The British government has fought in the High Court since 2009 to prevent the last Briton held in Guantanamo, and his lawyers, gaining access to evidence which may have proved his innocence, a Freedom of Information request revealed.
£274,345 was spent on paying Treasury solicitors and counsel’s fees and costs for managing the civil case against Shaker Aamer, a British resident who, despite being cleared for release in 2007, has remained in the Cuban prison without being charged. The legal team has since accessed the evidence.
Mr Aamer has now spent 10 years in Guantanamo. According to his lawyer, he is now “falling apart at the seams” and could die without ever being charged with an offence or meeting his youngest son.
A Foreign and Commonwealth Office spokesman told the Independent: “We remain committed to securing the release of Mr Aamer, but ultimately it is a decision for the US authorities.”
The spokesman added: “The Foreign Secretary has made it very clear how important it is for the UK’s national security that the UK and US are able to share information in confidence.”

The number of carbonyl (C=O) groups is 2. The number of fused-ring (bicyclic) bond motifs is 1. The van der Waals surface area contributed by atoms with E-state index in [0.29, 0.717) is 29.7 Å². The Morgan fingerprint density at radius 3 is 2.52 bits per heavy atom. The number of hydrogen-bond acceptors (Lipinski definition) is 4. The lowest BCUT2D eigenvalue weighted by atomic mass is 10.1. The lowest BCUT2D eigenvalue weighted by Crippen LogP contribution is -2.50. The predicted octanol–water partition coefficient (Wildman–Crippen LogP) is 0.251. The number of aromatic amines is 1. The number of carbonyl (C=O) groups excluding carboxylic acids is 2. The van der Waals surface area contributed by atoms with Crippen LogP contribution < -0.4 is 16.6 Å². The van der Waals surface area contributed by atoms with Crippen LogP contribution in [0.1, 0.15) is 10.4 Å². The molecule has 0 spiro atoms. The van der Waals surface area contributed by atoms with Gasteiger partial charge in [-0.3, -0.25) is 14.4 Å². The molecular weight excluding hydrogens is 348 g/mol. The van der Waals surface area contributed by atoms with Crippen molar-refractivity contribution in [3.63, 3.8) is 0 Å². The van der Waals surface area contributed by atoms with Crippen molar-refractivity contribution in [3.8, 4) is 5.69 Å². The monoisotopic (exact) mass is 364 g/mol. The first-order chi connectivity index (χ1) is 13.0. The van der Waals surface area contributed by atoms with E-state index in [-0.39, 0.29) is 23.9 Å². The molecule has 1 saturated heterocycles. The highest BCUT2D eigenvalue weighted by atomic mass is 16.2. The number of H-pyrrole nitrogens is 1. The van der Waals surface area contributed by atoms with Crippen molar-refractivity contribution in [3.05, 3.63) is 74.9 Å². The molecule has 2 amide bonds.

Two thirds of BBC programmes are repeats
The majority of the BBC’s programmes broadcast in 2011 were repeats, statistics released after a Freedom of Information request have shown. The average proportion of reruns was 61 per cent across all four channels, with figures for its digital channels being significantly higher.
84.2 per cent of shows on BBC Three and 78.8 per cent of programmes on BBC Four were repeats last year, The Daily Telegraph, Metro and Daily Mail report. According to the Mail, bosses have warned that the number of replays could keep rising as cuts to save the corporation a total of £1.3billion take hold.
Soaring Sandhurst injuries due to intense training
Officer cadets training for the Afghanistan front are increasingly subjected to injuries as a result of a rigorous training regime, the Daily Mirror reports. Statistics released under FoIA show intense exercise, which includes cross-country yomps and extra gym workouts, has led to an increase in the number of recruits suffering broken bones, concussion and burns.
35 trainees were hurt in 2008; 155 in 2009; and 185 a year later. The statistics for 2011 show that 80 recruits were hurt in the first three months alone.